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  • 後藤 裕加子
    史学雑誌
    1999年 108 巻 9 号 1551-1589,1716-
    発行日: 1999/09/20
    公開日: 2017/11/30
    ジャーナル フリー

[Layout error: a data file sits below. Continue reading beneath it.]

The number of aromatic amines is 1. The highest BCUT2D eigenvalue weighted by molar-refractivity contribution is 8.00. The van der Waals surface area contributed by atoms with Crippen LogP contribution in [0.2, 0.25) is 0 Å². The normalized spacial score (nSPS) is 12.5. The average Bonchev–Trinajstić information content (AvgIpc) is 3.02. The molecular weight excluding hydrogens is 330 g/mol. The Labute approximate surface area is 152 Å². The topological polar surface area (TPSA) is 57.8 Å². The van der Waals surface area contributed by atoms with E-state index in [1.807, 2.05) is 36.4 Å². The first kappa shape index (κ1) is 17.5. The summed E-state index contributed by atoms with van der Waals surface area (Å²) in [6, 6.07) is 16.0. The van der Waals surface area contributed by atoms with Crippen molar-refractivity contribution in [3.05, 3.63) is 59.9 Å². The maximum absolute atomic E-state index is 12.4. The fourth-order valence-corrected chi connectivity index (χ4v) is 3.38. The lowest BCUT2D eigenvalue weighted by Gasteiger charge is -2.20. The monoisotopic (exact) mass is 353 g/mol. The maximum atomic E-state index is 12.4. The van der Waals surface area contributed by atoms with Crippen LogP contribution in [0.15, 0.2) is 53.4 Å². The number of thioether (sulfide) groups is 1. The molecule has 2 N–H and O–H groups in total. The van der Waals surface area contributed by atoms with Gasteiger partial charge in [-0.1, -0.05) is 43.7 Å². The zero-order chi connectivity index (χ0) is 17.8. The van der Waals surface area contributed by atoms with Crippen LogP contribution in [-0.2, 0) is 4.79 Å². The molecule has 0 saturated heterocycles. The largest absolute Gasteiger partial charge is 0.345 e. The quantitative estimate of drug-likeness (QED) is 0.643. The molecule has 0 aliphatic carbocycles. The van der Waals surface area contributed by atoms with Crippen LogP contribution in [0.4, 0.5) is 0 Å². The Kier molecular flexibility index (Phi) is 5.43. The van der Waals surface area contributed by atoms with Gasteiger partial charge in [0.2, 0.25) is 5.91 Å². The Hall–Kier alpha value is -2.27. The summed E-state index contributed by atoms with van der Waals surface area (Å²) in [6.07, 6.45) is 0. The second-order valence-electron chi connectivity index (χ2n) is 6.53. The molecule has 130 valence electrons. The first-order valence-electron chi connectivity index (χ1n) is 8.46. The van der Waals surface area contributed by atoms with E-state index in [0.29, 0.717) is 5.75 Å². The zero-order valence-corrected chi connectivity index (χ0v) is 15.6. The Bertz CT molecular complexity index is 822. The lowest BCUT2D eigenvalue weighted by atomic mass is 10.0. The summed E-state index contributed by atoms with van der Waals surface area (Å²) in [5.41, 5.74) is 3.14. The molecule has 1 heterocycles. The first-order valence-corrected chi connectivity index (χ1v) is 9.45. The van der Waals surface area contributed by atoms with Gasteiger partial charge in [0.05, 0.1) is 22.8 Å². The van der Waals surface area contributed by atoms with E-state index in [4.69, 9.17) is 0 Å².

The period between the collapse of the Il-Khanid dynasty in 1335 and the founding of the Safavid dynasty in 1501 is said to be a period of political confusion to Iran. Considering the social situation, after the Mongol conquest and the collapse of the 'Abbasid dynasty, which had been the symbol of the unity of the Islamic world, "official high Islam", like theologians, lost its meaning and its influence on the people. On the other hand, the nomad Turko-Mongol rulers and the common people admired the dignity and mirales of such "unofficial" religious groups ("folk Islam") as sufi-orders, and individuals like descendants of the Prophet Muhammad (sayyids). These trends strengthened after the collapse of the Il-Khanid dynasty. These "unofficial" religious groups enjoyed popularity and took part in politics with the support of the people. Two local dynasties by the Caspian Sea, which were founded by sayyid-families, the Mar'ashis in Mazandaran and the Kiyas in Gilan, were related to these religious trends. They have been understood in the context of a social reform movement ("the Sarbadar movement"), but these local dynasties did not arise out of class strife. The analogy of the Sarbadars in Khorasan and the Mar'ashis lies in the fact that the newly-risen rulers wished to gain the support of "folk Islam" in order to legitimate their own rule. The leaders of "folk Islam", who in turn wanted to control the rulers, began to seize political power for themselves. The Kiyas, who aimed at seizing power from the beginnig, removed local rulers of Gilan and came to the power with the military support of the Mar'ashis. When the Kiyas took Daylamistan, they coverted the Isma'ili inhabitants to the Zaydi faith. Later the inhabitants of Daylamistan played an important role in the army of the Kiyas. The Mar'ashis were the leaders of a sufi order, while the Kiyas were Zaydi 'ulamas. The local inhabitants admired the sayyids for their learning. The Turko-Mongol rulers of the 15th century, like the Aq Quyunlus, were influenced by such a social and religious situation. At the same time, they interfered in the internal affairs of the Caspian Sea region without any attempt to conquer it, showing more interest in the value of agriulture. The Mar'ashis and the Kiyas were allowed to retain their position of honor, because they were able to supply the Turko-Mongol rulers with the bountiful agricultural products of the region, especially silk. In the social and religious situation of Iran in the 14th and 15th centuries, in which the Mar'ashis and the Kiyas came to the fore, the Safavid order developed into the Safavid dynasty to conquer Iran.